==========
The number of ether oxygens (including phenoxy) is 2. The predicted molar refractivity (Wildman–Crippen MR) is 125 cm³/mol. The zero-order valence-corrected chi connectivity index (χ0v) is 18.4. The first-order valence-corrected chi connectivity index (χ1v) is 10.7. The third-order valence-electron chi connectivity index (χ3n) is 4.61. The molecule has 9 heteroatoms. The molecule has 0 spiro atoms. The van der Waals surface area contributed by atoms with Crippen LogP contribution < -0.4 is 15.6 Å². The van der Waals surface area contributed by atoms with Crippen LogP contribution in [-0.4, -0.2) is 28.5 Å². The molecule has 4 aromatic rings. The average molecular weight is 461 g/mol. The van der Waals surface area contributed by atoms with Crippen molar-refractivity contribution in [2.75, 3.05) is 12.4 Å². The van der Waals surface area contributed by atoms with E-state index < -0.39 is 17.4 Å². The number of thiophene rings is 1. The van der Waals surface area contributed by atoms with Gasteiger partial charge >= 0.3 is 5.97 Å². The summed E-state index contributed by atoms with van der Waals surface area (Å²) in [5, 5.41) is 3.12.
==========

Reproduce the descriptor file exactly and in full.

The number of ether oxygens (including phenoxy) is 2. The predicted molar refractivity (Wildman–Crippen MR) is 125 cm³/mol. The zero-order valence-corrected chi connectivity index (χ0v) is 18.4. The first-order valence-corrected chi connectivity index (χ1v) is 10.7. The third-order valence-electron chi connectivity index (χ3n) is 4.61. The molecule has 9 heteroatoms. The molecule has 0 spiro atoms. The van der Waals surface area contributed by atoms with Crippen LogP contribution < -0.4 is 15.6 Å². The van der Waals surface area contributed by atoms with Crippen LogP contribution in [-0.4, -0.2) is 28.5 Å². The molecule has 4 aromatic rings. The average molecular weight is 461 g/mol. The van der Waals surface area contributed by atoms with Crippen molar-refractivity contribution in [2.75, 3.05) is 12.4 Å². The van der Waals surface area contributed by atoms with E-state index < -0.39 is 17.4 Å². The number of thiophene rings is 1. The van der Waals surface area contributed by atoms with Gasteiger partial charge >= 0.3 is 5.97 Å². The summed E-state index contributed by atoms with van der Waals surface area (Å²) in [5, 5.41) is 3.12.